‘People didn’t trust him to put our country first’: Former northern Labour MP Anna Turley tears into Jeremy Corbyn over his ‘anti-Western world view’ saying he was poison on the doorstep
- Anna Turley castigated the opposition leader after lost her Redcar seat
- Working class Cleveland constituency voted Tory for the first time ever
- She attacked Corbyn saying: ‘People didn’t trust him to put our country first’
Jeremy Corbyn absolute poison with northern voters who did not trust him to keep the country safe because of his ‘anti-western world view’, a former Labour MP said today as she tore into the outgoing party leader.
Anna Turley castigated the opposition leader after she was booted out of her Redcar seat in the North East as the Tories took it for the first time.
She said that the Labour leader’s politics was raised far more than Brexit when she campaigned in the working class Cleveland constituency, which voted Leave in 2016.
It came as the opposition party became engulfed in a civil war over the future direction of its politics after its humiliating defeat by Boris Johnson’s Conservatives.
Redcar was one of a swathe of normally safe Labour seats which fell across the North of England and the Midlands.
Ms Turley lost despite a majority of almost 10,000 in 2017, handing Tory Jacob Young a majority of more than 3,500.
She told BBC Radio 4’s Today programme this morning: ‘One of the biggest criticisms that has to apply to Jeremy but certainly applies to our party at the moment is about our world view.
‘People didn’t trust him to put our country first. They felt there was a sort of anti-western world view.
Anna Turley castigated the opposition leader after lost her Redcar seat
Mr Corbyn last night dismissed calls to step down immediately after overseeing the most catastrophic Labour showing in a poll since 1935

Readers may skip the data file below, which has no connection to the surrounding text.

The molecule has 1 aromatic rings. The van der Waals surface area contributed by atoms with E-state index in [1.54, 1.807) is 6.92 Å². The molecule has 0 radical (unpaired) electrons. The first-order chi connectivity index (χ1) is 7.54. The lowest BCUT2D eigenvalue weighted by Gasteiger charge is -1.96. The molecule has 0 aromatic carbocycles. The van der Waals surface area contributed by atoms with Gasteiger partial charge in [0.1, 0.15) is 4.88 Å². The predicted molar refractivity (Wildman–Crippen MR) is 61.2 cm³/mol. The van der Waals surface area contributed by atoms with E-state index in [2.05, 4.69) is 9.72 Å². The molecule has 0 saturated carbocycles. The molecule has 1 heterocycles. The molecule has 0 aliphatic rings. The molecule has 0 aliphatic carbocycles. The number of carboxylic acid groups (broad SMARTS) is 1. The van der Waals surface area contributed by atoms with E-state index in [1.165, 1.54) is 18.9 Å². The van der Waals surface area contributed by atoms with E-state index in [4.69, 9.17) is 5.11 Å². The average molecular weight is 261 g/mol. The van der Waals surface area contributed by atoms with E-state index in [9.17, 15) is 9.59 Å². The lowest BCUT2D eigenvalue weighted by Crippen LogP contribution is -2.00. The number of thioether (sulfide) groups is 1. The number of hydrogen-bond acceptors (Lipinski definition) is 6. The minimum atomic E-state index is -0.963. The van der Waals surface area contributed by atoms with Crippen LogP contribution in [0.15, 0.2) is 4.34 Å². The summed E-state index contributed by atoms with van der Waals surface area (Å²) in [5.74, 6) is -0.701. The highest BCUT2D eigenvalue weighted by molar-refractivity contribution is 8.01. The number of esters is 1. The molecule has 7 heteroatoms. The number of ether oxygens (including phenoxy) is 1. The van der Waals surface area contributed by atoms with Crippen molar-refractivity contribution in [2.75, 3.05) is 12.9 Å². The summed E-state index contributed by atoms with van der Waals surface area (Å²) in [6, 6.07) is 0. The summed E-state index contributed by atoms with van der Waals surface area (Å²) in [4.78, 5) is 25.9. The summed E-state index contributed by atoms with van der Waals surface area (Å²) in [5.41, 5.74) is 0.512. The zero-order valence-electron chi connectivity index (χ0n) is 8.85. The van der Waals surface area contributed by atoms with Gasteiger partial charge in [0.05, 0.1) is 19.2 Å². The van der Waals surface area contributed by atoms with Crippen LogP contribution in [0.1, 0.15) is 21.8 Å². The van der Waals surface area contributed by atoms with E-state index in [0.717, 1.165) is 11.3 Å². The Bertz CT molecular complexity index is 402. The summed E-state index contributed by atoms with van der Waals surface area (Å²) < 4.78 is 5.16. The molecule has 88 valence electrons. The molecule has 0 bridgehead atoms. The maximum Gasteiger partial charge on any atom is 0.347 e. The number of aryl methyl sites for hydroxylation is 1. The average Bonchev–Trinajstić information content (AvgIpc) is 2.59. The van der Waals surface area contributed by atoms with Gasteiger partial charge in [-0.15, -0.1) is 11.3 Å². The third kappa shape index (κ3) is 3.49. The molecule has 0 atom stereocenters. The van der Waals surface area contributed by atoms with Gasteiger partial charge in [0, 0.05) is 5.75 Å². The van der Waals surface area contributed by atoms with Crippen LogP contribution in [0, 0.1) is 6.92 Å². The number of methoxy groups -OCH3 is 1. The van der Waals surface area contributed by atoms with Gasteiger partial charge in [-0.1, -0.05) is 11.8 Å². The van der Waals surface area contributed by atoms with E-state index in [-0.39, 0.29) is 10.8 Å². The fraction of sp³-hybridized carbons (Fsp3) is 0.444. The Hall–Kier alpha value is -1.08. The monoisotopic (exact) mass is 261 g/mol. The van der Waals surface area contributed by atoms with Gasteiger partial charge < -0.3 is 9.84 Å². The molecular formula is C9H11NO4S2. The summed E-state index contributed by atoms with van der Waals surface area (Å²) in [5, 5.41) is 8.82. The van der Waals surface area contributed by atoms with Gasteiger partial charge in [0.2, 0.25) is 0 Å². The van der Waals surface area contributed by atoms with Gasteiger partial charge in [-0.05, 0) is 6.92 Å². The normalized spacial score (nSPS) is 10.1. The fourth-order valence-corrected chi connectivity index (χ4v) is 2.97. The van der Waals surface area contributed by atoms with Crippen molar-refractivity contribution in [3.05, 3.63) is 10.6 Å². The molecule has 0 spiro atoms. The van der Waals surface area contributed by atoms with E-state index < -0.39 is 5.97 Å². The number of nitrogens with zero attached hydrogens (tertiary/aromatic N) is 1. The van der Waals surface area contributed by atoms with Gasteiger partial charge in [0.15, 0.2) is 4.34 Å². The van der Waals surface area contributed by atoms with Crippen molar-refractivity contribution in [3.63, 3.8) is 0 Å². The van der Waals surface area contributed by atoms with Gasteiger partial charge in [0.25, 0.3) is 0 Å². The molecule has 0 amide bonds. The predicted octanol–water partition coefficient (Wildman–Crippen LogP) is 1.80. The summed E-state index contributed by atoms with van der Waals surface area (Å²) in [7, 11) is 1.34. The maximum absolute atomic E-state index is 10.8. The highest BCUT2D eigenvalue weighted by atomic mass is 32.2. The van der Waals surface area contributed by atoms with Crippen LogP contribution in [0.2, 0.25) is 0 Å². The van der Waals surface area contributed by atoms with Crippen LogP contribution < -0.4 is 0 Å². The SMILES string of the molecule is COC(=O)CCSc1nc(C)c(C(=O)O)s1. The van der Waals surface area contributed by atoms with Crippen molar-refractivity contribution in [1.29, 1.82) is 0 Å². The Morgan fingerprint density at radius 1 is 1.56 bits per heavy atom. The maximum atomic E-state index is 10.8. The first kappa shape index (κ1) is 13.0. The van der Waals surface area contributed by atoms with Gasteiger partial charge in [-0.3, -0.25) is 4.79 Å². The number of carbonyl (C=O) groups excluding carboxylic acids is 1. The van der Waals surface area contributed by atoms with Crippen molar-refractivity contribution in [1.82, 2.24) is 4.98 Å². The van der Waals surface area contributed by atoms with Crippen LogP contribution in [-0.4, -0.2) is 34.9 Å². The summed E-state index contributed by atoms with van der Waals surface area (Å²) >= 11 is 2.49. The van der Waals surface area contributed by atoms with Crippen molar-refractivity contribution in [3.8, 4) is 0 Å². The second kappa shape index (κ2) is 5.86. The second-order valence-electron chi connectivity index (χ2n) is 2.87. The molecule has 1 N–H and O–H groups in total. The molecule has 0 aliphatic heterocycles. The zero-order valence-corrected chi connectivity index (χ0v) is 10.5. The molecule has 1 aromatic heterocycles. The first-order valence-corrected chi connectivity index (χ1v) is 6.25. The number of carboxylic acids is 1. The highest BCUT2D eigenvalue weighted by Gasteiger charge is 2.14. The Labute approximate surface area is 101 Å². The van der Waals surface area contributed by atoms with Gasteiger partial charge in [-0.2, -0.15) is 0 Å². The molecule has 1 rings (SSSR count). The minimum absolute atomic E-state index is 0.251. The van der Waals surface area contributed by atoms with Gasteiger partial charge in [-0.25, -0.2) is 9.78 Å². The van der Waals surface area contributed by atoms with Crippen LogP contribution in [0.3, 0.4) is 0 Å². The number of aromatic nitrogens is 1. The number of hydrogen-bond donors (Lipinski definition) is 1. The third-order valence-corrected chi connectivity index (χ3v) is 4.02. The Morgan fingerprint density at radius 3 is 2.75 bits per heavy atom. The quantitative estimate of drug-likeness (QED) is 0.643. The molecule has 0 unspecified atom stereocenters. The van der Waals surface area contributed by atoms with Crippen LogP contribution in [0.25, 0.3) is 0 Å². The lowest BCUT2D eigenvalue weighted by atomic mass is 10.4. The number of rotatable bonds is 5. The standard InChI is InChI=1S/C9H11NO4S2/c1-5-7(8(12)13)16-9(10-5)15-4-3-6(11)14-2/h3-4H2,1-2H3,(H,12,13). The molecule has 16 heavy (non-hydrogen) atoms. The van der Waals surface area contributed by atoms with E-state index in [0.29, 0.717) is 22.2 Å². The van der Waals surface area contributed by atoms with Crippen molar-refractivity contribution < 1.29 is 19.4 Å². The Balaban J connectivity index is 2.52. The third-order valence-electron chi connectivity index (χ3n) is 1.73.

‘His history and his baggage around security and terrorism, whether that was exaggerated or not, the reality is that people didn’t believe he could be trusted with the (nation’s) security or had a world view that would put Britain first and that he could represent us on the global stage, with Trump and Putin at the G7 and he was someone that could lead this country.
‘That was a huge issue for people here.’
Mr Corbyn last night dismissed calls to step down immediately after overseeing the most catastrophic Labour showing in a poll since 1935.
Extraordinarily Mr Corbyn – who will have to face Boris Johnson in what promises to be an humiliating PMQs session next Wednesday – also rejected the idea his appalling personal ratings and extreme policies were to blame.
Labour’s tally of MPs was slashed by 59 to just 203 in a staggering night of political drama, putting them in a worse position than after Mr Corbyn’s left-wing hero Michael Foot was put to the sword by Margaret Thatcher in 1983.
Moderates warned the Tories could be in power for another 20 years unless Mr Corbyn and his supporters are evicted from power.
But left-wingers such as shadow justice secretary Richard Burgon yesterday showed every sign of doubling down on the extreme agenda they tried to sell to the public in the campaign.
And Mr Corbyn said he would remain leader until a contest to replace him is held in the ‘early part of next year’ – in an apparent sign that his clique wants to maintain control of the process.
Ms Turley added: ‘For me, when you’re getting four doors in a row of lifelong Labour voters saying ”I’m sorry Anna, I’m a lifelong Labour voter, I like what you’ve done, but I just can’t vote for that man to be prime minister”, I’m afraid that’s a fundamental barrier that we just couldn’t get across.’
Ms Turley said that Mr Corbyn was ‘absolutely’ more of a reason than Brexit for her constituents voting for another party, adding: ‘In my constituency, even though it was a 67 per cent Leave constituency, it was four to one the leadership over Brexit.
‘I mean obviously the issues run deeper than that, the Labour Party is bigger than just one person, but the reality is there were issues around our perception around competence.’
Ms Turley added that while Labour’s manifesto had ‘a whole swathe of interesting things’, there were so many that ‘people were overwhelmed by them’ and ‘people just didn’t believe we were the party that could deliver on any of it’.
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